One of the major shifts happening in the demographics of Canadian cities is that populations are aging. Over the next few decades, Canadian cities will not only see an absolute increase in the amount of older people, but those older people will represent a larger slice of the overall population. This means that municipalities need to rethink everything from how they are designed to the services they deliver.
Successful cities will need to need to look at everything they do through the lens of accessibility.
Today most cities are designed around mobility. These cities are designed to get people in cars quickly from point a to point b.
A city designed around accessibility tries to connect people with the things they want to do. This could be going to working, school, shopping, or to a park. It’s a subtle, but important difference. An accessible city is designed to give people who are full mobility and people with limited mobility equal access. People with limited mobility can include children, teenagers, people with disabilities, seniors, and people with limited income.
As we age, our mobility becomes increasingly limited. In a mobility-focused city, this means that as we age, our opportunities to participate in society decreases.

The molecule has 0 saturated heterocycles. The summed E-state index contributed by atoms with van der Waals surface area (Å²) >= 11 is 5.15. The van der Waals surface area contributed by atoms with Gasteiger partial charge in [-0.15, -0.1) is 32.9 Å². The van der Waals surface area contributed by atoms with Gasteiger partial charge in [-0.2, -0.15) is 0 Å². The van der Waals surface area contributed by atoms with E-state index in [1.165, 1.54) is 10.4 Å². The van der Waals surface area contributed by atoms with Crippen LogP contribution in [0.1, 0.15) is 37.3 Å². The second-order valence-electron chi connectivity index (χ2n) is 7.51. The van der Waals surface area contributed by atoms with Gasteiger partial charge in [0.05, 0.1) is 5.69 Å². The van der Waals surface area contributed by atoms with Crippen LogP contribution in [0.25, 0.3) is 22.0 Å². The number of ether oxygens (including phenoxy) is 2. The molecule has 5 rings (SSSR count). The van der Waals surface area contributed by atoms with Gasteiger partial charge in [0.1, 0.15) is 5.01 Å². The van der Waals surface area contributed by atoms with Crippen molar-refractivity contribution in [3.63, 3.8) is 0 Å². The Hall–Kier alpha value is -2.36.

Most of the Township of Langley’s built-form is mobility-focused. If you don’t own a car or are able to drive, you’re ability to thrive in the Township of Langley is limited. Recognising this, the Township of Langley commissioned an Age-Friendly Community Strategy Plan. The draft was presented to Township Council yesterday.
The Strategy focuses on:
Outdoor Spaces & Building
Respect & Social Inclusion
Community & Information
Civic Participation & Employment
Community Support & Heath Service
When I was reviewing this strategy, it struck me as odd that the authors seemed to brush over the fact that accessible communities need mixed-use town centres. Communities built around mixed-use centres are 80% of the way to becoming fully accessible. This is why, for example, Downtown Langley has a large population of older people.
Some of the recommendations made in the Age-Friendly Strategy would be hard to implement without having mixed-use centres, or would have their effectiveness reduced.
For example, if the Township increased the amount of age-friend programming at its community centres, but people still needed to drive to the centres, the effectiveness of that programming would be limited.
The strategy recommends encouraging active living. Mixed-use centre, which tend to be walkable, naturally allow people to live a more active life. Communities designed for driving reduce active living.
How age-friendly is a park with age-friend elements such as benches, washrooms, and wide paths if there are barriers to get to that park? For example, it might take an hour to get there by any other mode than driving.
The Age-Friendly Strategy is a good plan, but it is the icing on the cake. The Township really needs to bake the cake first. This means building accessibly-designed communities with mixed-use centre that can incorporate the great recommendation contained in this strategy.